I do believe that campness is socially learnt, though. One of my friends came out a few months ago and he’s turned into an incredibly effeminate man in that short space of time.
He finds it easily enough to revert back to his original character when his parents are around, though.
No, but if they were in the same restroom, it makes it a little more likely, don’t you think?
I suppose you could say that a “flamer” is a gay man who acts in a flamboyant, exaggerated effeminate manner.
That’s the best def I can come up with.
My Gay Pal, Chapter 3
In the restroom, together: he was in costume: a satin teddy, fishnet stockings, heels and pearls. But in no way could the other occupants of the ladies room have been fooled into thinking he was a girl. He looked like a short, rouged Harrison Ford dressed in torn lingerie.
During the day, he wore polo shirts and kakhis. Nothing unusual.
I really admired him because he was completely comfortable with who he was, and he was secure enough to have fun with it and be “queer.” (his words, not mine.) A really happy guy. He was a lot of fun to be around.
Slightly off topic, but I had to share:
I was walking down the street the other day when I saw a guy in front of me who was “obviously” gay. He saw a guy he apparently knew; they hugged and started conversing in sign language.
What amazed me so was that, without saying a word, he still had a flamer’s lisp; even with nothing but hand gestures, his “gay accent” came through loud and clear. I can’t quite put my finger on it now, but it was something in the flamboyancy of his arm gestures and the limpness in his wrists.
More on topic to the OP, I think the flamer’s way of talking is a completely learned behavior, in much the same way that UndeadDude suggests. I can twice remember being amazed when I found someone I knew was gay. Absolutely nothing in their dress, speech, or demeanor suggested it – they obviously wanted to hide it.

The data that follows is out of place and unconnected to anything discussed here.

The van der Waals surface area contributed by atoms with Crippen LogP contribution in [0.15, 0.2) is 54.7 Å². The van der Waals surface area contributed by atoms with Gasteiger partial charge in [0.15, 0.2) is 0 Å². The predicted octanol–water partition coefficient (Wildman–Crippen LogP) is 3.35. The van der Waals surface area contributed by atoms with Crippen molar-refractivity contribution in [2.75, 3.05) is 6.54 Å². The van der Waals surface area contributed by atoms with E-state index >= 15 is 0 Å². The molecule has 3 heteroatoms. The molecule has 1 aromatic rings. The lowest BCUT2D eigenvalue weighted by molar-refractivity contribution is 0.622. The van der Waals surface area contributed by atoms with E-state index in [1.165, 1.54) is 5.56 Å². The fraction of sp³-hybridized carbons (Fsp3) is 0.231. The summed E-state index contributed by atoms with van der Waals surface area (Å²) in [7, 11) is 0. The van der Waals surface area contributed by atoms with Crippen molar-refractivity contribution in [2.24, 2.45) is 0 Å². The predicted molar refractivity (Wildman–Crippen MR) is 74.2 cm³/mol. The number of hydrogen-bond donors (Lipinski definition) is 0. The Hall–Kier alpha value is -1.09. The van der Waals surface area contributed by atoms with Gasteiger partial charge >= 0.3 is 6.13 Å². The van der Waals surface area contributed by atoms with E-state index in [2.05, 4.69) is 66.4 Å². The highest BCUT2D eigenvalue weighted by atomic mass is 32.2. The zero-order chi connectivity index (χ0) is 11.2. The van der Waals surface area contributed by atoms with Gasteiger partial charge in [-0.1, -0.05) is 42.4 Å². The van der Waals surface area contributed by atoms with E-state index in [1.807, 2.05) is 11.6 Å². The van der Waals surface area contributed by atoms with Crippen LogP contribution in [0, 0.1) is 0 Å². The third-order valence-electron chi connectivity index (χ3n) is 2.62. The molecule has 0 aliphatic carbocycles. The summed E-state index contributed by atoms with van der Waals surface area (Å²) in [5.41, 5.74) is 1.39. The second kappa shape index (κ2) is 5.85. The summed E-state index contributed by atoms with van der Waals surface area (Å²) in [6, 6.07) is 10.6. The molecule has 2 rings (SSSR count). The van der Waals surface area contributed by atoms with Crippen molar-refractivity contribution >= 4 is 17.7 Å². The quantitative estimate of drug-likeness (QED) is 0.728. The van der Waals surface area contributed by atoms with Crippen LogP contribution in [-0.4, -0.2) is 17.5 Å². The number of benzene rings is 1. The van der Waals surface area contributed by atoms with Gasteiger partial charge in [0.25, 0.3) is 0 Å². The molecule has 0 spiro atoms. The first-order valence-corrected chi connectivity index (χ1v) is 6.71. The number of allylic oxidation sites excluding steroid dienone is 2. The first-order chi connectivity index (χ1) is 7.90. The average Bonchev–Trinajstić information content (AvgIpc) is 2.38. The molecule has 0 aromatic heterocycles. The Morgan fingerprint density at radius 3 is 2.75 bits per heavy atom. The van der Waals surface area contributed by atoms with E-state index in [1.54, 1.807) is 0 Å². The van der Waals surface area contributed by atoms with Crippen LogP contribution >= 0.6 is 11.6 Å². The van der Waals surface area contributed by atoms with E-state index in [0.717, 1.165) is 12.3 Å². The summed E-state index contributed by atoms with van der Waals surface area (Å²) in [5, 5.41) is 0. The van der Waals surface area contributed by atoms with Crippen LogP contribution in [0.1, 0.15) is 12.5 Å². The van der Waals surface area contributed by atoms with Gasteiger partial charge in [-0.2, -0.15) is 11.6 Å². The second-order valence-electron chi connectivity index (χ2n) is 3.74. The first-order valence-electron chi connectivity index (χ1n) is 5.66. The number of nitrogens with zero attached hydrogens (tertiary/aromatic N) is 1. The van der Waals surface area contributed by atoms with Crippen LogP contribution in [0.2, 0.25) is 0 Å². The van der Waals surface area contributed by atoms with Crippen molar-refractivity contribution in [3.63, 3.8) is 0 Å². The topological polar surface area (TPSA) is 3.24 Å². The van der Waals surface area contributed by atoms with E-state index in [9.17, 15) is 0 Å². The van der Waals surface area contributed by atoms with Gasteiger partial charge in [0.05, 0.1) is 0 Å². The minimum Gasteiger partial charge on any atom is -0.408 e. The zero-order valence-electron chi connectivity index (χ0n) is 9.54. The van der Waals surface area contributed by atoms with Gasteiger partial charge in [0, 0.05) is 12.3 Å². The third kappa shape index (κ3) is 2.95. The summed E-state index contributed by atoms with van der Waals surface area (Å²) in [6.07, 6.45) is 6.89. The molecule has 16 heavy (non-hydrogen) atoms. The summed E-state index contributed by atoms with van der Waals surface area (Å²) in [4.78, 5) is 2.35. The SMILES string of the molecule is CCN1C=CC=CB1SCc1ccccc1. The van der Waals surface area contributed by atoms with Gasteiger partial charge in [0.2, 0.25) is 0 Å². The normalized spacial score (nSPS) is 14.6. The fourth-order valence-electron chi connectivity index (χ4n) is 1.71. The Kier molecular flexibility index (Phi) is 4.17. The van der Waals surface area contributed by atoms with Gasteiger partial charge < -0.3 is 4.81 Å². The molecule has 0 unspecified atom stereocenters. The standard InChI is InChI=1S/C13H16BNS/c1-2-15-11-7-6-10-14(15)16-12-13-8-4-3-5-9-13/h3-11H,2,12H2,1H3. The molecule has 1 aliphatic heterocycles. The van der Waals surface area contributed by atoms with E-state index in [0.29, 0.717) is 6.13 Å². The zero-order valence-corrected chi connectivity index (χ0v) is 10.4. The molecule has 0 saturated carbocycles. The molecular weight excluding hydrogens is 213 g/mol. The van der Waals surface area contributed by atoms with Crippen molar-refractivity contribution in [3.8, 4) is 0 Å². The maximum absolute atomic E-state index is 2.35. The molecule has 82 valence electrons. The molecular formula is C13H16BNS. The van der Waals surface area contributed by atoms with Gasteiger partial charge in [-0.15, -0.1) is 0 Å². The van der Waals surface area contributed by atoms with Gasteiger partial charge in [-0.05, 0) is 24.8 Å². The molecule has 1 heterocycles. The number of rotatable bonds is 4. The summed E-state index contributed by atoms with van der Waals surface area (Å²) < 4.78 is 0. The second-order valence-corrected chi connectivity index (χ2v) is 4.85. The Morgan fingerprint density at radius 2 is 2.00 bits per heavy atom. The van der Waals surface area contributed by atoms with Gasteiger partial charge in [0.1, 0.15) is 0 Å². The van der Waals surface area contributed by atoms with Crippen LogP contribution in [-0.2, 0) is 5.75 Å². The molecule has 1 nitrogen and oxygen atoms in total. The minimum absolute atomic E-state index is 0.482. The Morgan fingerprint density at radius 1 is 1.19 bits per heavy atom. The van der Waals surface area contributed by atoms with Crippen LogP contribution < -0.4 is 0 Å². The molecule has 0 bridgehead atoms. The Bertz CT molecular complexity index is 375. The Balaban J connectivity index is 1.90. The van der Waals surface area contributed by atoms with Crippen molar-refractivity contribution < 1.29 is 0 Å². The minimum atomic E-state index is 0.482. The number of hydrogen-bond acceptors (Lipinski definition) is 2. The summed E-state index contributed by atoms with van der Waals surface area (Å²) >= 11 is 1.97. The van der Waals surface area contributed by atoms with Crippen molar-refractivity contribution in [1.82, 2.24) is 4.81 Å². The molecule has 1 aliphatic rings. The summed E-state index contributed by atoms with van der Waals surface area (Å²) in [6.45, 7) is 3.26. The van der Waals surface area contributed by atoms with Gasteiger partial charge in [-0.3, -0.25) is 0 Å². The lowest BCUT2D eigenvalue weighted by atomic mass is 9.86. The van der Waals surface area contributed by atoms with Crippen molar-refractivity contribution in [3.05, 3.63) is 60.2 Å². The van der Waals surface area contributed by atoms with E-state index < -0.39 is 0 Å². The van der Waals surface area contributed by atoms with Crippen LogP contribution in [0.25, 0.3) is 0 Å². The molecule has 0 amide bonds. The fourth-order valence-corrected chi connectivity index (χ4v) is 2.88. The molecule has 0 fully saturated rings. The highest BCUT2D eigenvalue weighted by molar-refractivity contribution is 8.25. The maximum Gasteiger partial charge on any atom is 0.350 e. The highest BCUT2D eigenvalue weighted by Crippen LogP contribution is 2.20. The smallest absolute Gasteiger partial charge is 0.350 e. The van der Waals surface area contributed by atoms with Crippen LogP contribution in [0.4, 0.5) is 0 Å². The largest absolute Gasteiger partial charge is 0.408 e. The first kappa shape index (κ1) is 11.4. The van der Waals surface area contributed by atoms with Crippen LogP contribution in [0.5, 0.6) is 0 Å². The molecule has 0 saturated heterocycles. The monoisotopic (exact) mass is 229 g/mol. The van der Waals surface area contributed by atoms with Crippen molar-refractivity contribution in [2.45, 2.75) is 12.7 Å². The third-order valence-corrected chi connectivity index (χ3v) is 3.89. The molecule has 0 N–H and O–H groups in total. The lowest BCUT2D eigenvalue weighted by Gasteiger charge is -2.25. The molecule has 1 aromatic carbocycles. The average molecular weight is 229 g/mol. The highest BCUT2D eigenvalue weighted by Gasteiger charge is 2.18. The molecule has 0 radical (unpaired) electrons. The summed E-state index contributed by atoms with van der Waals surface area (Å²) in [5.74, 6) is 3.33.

So I don’t think there’s anything inherent in homosexuality that makes one talk or act (aside from sexual acts, of course) in a certain way.
Oh, and Biggles, your British idiom got me! I can guess by context, but what exactly is “campness”?
~ Complacency is far more dangerous than outrage ~
Lissa, my mistake in assuming–I guess the “Rocky Horror” context is important. I was assuming based on the experience of people I personally know, that if they are in the ladies room, they are probably dressed like ladies.
Stark, I think we can safely assume that ‘flaming’ and ‘campness’ are one and the same.
Was it Oscar Wilde who said that we are two nations separated by a common language? I think that there’s something in that, I haven’t got a clue what you people are saying sometimes
>>I was walking down the street the other day when I saw a guy in front of me who was “obviously” gay. He saw a guy he apparently
knew; they hugged and started conversing in sign language.
What amazed me so was that, without saying a word, he still had a flamer's lisp; even with nothing but hand gestures, his "gay accent" came through loud and clear. I can't quite put my finger on it now, but it was something in the flamboyancy of his arm gestures and the limpness in his wrists.<<
Yes, gay people can flame. Surprise, surprise. There’s a gay student union at Gallaudet University. Lambda, lambda, lambda.
>> Oh, and Biggles, your British idiom got me! I can guess by context, but what exactly is “campness”?<<
In this context, “camp” is an American expression. Susan Sontag coined it.
Shopping is still cheaper than therapy. --my Aunt Franny
I’d like to say that “Some of my best friends are Hetero’s.” I can’t though. It’s not true. I do like some of those people, but for the most part I find them boring.
Well I am a very open minded kind of guy and I have never held it against someone because they are straight (hetrosexuals)
I think everyone should be allowed to be themselves.